Micromechanics of crenulated fibers in carbon/carbon composites
Carapella, Elissa E.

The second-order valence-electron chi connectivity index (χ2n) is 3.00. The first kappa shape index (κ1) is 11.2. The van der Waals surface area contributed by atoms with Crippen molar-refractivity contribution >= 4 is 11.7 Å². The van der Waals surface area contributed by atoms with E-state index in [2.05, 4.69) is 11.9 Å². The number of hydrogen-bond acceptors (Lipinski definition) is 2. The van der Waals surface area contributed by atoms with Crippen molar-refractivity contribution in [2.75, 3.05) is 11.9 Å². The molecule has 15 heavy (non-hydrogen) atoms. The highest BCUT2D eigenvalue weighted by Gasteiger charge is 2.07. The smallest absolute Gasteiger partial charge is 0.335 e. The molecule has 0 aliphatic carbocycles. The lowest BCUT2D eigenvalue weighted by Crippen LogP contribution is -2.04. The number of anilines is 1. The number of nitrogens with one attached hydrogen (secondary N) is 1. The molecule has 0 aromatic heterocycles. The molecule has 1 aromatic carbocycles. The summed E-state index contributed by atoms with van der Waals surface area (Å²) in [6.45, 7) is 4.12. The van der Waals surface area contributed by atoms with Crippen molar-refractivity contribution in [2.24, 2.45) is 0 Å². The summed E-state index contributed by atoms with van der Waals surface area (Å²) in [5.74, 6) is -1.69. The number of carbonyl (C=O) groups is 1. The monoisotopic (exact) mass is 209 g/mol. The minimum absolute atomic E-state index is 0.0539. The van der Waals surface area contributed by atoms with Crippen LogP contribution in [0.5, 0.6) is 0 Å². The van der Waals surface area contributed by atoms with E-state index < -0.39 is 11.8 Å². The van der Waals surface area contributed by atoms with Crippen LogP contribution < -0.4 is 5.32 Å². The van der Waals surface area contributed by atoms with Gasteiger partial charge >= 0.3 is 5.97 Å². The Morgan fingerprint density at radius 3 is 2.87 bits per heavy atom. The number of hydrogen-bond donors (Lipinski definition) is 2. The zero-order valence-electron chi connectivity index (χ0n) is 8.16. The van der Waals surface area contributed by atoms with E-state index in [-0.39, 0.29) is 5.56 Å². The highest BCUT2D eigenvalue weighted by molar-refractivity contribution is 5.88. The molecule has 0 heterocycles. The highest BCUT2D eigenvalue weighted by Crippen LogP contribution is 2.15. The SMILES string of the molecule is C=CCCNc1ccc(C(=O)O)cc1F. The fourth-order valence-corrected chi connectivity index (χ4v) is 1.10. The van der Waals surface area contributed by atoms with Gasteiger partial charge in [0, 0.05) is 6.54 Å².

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The influence of crenulated noncircular fibers on the micromechanical stress states due to a transverse strain and to a temperature change in carbon/carbon composites is examined using the finite element method. Stresses at the interface of both fully bonded and fully disbonded fibers having two crenulation amplitudes and with two fiber volume fractions are presented. In each case, these interface stresses are compared to stresses at the interface of circular fibers which have the same degree of disbond and fiber volume fraction and are under the same loading conditions. For the disbonded cases, defonned meshes showing locations of fiber/matrix contact are also included. In addition to the interface stress states, selected composite properties are also computed and compared in each case examined. Interest in studying noncircular fibers stems from a desire to increase the transverse properties of carbon/carbon by introducing a mechanical interlocking between the fiber and the matrix. Results presented here indicate that this interlocking does in fact occur. Evidence from the interface stress data suggests, however, that any possible advantage of this interlocking may be outweighed by the disadvantage of stress concentrations which arise at the interface due to the crenulated geometry of the fibers
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